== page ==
Friday, March 27, 2020

Pandemic Hurricane Prep: Get Started Now

Serious advice for anyone living in places where hurricanes and similar natural disasters are a possible threat during certain parts of the year: start washing and saving the plastic bottles (caps included) containing soda, juice, iced tea, Kool-aid and similar non-dairy beverages, even if you're usually wont to throw these bottles out with the garbage or recycling. I say this based on concern that, if supply chains and business overall remains wonky when hurricane season starts in June, buying the recommended 14-day supply of bottled water will be a HELL of a lot harder than it already is under those conditions.

Do not, however, save and re-use plastic milk jugs or any other containers that once held dairy drinks (which includes a lot of coffee beverages); no matter how many times you wash and sterilize it, you can never be entirely certain you got rid of ALL traces of milk proteins, which make microbes grow like crazy.

I already have a large collection of one-liter and one-gallon bottles (which originally held Jeff's preferred brands of club soda and unsweetened iced tea). If I had a big house and basement with lots of storage capacity, I'd just buy pallets of bottled water and be done with it; however, I live in an apartment which simply does not have the storage space (or strong-enough shelving) to hold 48 gallons of water at approximately one cubic foot and eight 1/3 pounds per gallon. So instead, I keep only a 4-day supply of pre-bottled water on hand, plus enough clean plastic bottles to hold another 11 or 12 day's worth. Here's a list of tricks I've learned over the years:

1. If you don't have enough shelf or floor storage space to easily hold all those bulky (though lightweight) bottles, you can put them in large unused garbage or lawn bags and hang them from the ceiling of a storage closet or some other out-of-the-way space. Weight is not an issue with all those empty plastic bottles; only actual volume of space is an issue.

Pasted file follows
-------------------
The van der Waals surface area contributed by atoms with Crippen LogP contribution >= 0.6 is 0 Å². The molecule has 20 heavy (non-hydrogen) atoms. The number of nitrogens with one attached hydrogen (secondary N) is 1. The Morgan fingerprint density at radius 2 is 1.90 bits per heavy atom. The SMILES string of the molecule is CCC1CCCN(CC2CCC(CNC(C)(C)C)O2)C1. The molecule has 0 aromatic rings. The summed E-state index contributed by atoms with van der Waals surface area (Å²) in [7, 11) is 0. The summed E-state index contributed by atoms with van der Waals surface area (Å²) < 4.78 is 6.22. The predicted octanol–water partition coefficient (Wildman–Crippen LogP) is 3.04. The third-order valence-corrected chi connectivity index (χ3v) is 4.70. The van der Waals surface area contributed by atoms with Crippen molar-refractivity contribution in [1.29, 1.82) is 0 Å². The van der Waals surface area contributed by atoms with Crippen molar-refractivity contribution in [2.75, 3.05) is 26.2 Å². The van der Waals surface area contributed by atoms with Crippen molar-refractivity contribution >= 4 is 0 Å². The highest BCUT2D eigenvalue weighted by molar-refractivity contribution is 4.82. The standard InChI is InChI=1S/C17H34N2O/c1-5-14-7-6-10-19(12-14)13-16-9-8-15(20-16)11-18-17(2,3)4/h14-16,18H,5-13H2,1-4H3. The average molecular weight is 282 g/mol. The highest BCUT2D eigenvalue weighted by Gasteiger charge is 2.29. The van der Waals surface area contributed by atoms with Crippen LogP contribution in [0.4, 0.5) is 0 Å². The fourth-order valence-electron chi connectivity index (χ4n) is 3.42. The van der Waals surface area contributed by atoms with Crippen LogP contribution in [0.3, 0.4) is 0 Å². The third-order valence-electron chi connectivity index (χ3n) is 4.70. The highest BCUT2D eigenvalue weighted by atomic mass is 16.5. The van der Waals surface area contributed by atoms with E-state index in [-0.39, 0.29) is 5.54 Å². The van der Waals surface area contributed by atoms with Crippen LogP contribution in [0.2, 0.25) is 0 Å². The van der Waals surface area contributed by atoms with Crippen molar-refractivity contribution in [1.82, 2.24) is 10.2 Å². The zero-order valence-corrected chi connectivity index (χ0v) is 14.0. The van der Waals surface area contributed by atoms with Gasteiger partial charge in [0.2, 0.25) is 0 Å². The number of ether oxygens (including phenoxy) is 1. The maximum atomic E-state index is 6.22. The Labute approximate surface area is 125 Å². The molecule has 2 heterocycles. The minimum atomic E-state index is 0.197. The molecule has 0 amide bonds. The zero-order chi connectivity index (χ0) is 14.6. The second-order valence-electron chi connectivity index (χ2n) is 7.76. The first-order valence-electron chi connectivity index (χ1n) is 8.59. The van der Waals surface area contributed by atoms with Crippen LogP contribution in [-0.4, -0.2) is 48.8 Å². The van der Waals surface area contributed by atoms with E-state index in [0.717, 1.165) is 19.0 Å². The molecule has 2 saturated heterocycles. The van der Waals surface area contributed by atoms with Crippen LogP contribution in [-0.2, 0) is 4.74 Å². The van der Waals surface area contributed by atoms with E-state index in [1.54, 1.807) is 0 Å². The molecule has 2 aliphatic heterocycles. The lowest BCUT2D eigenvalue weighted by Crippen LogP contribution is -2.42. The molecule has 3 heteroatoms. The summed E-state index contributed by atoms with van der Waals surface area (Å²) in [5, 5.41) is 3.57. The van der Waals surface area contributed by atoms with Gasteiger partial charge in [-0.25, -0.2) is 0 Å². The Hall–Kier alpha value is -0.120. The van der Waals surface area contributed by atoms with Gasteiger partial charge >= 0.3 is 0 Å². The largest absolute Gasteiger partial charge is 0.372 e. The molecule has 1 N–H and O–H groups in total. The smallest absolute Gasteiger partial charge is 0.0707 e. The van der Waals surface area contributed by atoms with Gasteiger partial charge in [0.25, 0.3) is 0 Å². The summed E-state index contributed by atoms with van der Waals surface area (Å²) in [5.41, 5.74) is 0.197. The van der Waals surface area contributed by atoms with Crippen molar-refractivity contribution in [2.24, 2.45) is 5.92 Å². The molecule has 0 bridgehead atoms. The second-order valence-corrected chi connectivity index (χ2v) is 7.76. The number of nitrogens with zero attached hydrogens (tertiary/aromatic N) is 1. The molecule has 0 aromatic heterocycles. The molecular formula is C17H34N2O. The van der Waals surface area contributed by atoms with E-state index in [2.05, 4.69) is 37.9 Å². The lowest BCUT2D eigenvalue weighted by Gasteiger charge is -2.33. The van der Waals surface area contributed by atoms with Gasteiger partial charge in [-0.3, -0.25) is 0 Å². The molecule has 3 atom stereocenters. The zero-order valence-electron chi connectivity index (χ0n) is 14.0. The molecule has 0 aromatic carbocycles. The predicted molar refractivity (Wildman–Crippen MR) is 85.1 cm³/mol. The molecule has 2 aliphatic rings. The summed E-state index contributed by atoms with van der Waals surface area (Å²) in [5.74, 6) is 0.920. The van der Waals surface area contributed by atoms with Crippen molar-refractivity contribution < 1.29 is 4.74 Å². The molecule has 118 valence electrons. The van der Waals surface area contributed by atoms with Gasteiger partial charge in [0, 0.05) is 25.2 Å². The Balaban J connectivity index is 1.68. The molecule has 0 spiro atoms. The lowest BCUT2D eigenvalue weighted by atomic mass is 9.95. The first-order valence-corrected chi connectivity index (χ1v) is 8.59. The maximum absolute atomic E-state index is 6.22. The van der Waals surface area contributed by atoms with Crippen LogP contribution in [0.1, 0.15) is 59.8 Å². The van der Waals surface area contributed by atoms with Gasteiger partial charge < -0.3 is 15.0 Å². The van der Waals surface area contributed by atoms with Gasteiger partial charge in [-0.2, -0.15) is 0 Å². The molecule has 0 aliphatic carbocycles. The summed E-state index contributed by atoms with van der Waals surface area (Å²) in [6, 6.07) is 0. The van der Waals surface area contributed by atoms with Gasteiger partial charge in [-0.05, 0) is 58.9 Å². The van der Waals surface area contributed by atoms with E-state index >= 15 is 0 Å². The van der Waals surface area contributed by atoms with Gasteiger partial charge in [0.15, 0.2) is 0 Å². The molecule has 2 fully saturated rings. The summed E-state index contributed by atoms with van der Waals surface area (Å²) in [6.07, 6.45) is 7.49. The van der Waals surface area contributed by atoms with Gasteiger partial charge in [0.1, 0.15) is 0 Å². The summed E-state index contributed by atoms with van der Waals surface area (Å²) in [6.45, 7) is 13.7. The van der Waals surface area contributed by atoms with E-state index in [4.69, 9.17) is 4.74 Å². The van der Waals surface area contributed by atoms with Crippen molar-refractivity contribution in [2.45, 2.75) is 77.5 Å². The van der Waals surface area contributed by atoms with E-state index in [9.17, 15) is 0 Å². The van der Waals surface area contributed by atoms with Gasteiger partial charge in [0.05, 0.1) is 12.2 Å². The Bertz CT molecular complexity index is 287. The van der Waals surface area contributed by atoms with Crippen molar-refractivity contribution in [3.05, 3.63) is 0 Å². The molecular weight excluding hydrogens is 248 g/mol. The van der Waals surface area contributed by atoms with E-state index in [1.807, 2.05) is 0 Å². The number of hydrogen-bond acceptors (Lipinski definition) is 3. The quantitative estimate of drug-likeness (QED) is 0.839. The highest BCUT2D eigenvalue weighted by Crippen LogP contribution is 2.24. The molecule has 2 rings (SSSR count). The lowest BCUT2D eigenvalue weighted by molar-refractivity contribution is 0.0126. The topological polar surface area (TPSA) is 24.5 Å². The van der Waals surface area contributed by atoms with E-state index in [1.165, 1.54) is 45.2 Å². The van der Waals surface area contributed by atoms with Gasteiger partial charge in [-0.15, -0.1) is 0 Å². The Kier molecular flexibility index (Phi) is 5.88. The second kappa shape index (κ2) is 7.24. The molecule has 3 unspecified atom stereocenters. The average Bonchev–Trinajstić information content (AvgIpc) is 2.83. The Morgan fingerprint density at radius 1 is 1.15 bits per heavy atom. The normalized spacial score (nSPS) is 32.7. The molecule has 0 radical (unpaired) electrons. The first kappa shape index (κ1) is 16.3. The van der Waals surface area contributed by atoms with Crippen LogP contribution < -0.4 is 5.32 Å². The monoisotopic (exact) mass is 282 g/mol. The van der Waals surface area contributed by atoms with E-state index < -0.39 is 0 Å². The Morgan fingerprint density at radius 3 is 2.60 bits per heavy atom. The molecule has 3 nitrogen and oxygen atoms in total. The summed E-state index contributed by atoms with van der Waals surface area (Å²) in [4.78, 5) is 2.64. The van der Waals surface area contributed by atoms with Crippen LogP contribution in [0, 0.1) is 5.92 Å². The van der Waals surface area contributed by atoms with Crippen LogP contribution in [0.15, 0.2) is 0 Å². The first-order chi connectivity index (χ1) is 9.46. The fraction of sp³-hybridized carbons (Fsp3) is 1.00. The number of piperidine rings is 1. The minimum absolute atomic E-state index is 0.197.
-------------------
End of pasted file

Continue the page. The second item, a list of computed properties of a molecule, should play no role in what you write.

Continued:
2. Easiest way to wash and sterilize bottles (assuming clear transparent plastic): rinse out each bottle, then give it a squirt of liquid dish soap, add hot tap water full blast until the top of the soap suds start coming out the mouth of the bottle. Then cap the bottle and give it a good shake several times, enough for the soapsuds to get a chance to go against all interior surfaces.

3. The difficult/annoying part of washing bottles is actually the rinsing, and making sure not a TRACE of soap remains in any of them. The least-annoying method, I've discovered, is: dump all the hot soapy water out, then fill it with cold tap water slowly enough that the traces of remaining soap are NOT agitated into suds. Do this until the water overflows the bottle, then dump everything out. Depending on the shape of the bottle, you might need to repeat this process anywhere from two to four times to make sure every last bit of soap is gone.

4. Of course, drying out the inside of the bottles is the part that takes the longest, because YOU can't actually dry them; you can only wait for the water to evaporate out of those narrow bottlenecks. Weather permitting, I've found the best way to do this is to arrange the bottles on a drying rack by a window, with direct sunlight shining in/on the bottles. Otherwise, I set up the drying rack in an out-of-the-way part of the house.

5. If you are going to partly fill bottles of water to freeze, DO NOT use bottles or jugs with irregular shapes; stick with symmetrical bottles, ideally cylinders rather than squared-off bottles or anything with angles. I learned this the hard way when I prepared for a hurricane last year (which, luckily, did NOT hit me after all): took a hollow-handled jug which originally held a gallon of iced tea; filled it about 80 percent with water (leaving room for the ice to expand, of course); and due to the irregular shape of the bottle, the ice ended up expanding in ways that completely split the bottle. Since I did not lose power, I only had to discard a giant irregularly-shaped ice cube plus a bunch of plastic shards; had that ice melted it would've been a LOT messier.

6. I reserve the right to add to this list later if I remember anything else.


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